Review: With 'The Bluegrass Album,' Alan Jackson adds new facet to sound
Veteran country star Alan Jackson ranks among the most tradition-based singers of his generation. Most of his influences are on the surface: honky-tonk, swing, blues and songs both romantic and social that draw on details from his personal life.
Jackson's new "The Bluegrass Album," much like his two collections of gospel hymns, brings out another form of American roots music that he loves. With characteristic laid-back charm, Jackson applies his sweet baritone to the hot acoustic picking and soaring harmonies that characterize bluegrass.
What Jackson brings to the table is outstanding songwriting an area where contemporary bluegrass can be lacking. The 54-year-old contributes eight original songs, including the standouts "Blacktop" and "Let's Get Back to Me and You," as well as two by his nephew Adam Wright, who co-produced the collection with Jackson's longtime studio collaborator, Keith Stegall.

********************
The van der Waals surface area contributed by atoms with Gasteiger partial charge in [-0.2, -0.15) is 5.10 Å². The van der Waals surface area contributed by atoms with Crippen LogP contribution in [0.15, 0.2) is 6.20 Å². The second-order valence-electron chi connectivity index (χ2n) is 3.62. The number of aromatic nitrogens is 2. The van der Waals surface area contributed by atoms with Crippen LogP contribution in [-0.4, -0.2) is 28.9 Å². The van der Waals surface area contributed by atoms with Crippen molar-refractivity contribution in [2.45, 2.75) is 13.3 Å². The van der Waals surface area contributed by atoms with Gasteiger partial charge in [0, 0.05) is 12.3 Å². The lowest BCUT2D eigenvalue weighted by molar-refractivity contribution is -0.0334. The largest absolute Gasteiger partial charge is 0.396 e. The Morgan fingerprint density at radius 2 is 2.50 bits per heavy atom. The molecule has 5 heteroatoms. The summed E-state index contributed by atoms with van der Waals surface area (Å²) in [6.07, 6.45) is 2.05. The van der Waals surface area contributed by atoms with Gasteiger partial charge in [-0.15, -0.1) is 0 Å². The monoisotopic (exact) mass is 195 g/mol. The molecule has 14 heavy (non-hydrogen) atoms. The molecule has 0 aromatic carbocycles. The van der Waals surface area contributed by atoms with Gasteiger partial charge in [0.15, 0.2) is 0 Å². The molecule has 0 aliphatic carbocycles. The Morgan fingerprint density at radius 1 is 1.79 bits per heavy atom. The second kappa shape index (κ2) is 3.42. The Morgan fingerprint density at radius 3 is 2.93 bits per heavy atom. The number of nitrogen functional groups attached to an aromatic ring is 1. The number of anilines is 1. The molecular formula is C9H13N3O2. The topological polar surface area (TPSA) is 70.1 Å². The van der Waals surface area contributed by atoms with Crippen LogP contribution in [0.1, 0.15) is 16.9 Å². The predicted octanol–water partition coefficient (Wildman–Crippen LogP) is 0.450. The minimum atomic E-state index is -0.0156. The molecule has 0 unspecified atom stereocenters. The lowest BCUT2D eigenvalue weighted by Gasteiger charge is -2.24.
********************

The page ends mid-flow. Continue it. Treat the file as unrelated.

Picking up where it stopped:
Jackson tips his hat to bluegrass history by covering Bill Monroe's "Blue Moon of Kentucky" and the Dillards' great "There Is a Time," and he runs John Anderson's "Wild and Blue" through a mountain gap without losing its soulful strength.
To Jackson's credit, he doesn't aim any of these songs to fit country radio's format. Instead, he concentrates on making a solid string-band album for the ages and succeeds.
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